A public enquiry and perhaps even a Royal Commission will look into the aftermath of this month’s tragic events and it will take years for their recommendations and practical solutions to take effect therefore a chance to make North Kensington a more cohesive place quickly, easily and cheaply should not be passed up. My concern would be that a Government rocking from Brexit, their thin majority, the anger over Grenfell, the wave of terror attacks and all the other day to day concerns will be too shell-shocked to do anything imaginative and unconventional to make people’s lives better.

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Statutory Notices: Will Anybody Actually Want Eric’s Going Away Present?

At last! Someone is getting to grips with the problem of tens of millions of pounds being spent on providing key information about what is happening in their area in a way that almost guarantees they won’t see it. Eric Pickles at the Department of Communities and Local Government is asking people to bid for funding for innovative pilot projects to ‘bring the process into the 21st Century’.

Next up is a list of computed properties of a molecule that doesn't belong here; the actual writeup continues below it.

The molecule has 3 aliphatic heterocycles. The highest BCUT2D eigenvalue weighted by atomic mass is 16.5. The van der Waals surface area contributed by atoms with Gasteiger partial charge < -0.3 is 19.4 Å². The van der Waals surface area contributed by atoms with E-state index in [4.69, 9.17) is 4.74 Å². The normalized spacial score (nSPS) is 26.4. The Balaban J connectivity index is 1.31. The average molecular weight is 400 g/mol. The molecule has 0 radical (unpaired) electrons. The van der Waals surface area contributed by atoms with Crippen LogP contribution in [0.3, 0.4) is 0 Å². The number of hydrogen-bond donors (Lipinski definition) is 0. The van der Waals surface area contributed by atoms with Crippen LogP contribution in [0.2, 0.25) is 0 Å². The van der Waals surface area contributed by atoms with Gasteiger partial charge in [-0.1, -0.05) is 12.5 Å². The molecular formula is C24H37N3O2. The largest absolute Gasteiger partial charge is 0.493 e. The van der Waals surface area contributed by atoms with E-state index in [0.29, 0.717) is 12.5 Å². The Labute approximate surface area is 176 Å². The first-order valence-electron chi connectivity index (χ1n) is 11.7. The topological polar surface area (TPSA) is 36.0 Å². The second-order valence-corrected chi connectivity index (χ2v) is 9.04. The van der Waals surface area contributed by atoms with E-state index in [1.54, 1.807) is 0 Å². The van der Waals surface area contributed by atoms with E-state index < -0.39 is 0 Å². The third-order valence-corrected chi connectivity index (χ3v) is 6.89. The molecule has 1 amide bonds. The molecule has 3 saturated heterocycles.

Unfortunately, I don’t think there is any reason to get too excited about Mr. Pickle’s appeal. It is hard to get past the idea that this is a box-ticking exercise that is being undertaken for reasons that would only make sense to someone working in the public sector. The best guess is that there was a small amount of unallocated funding and this was one way the department thought they could use it up.

The over-arching problem with the initiative is that both the two key participants have a vested interest in it not working.

Eric Pickles has made it clear that nothing in this exercise will threaten the market position of the major newspaper groups and a very strong hint is given that they should be involved in any proposal. This commitment is underwritten by the presence of the News Media Association (NMA) on the selection panel.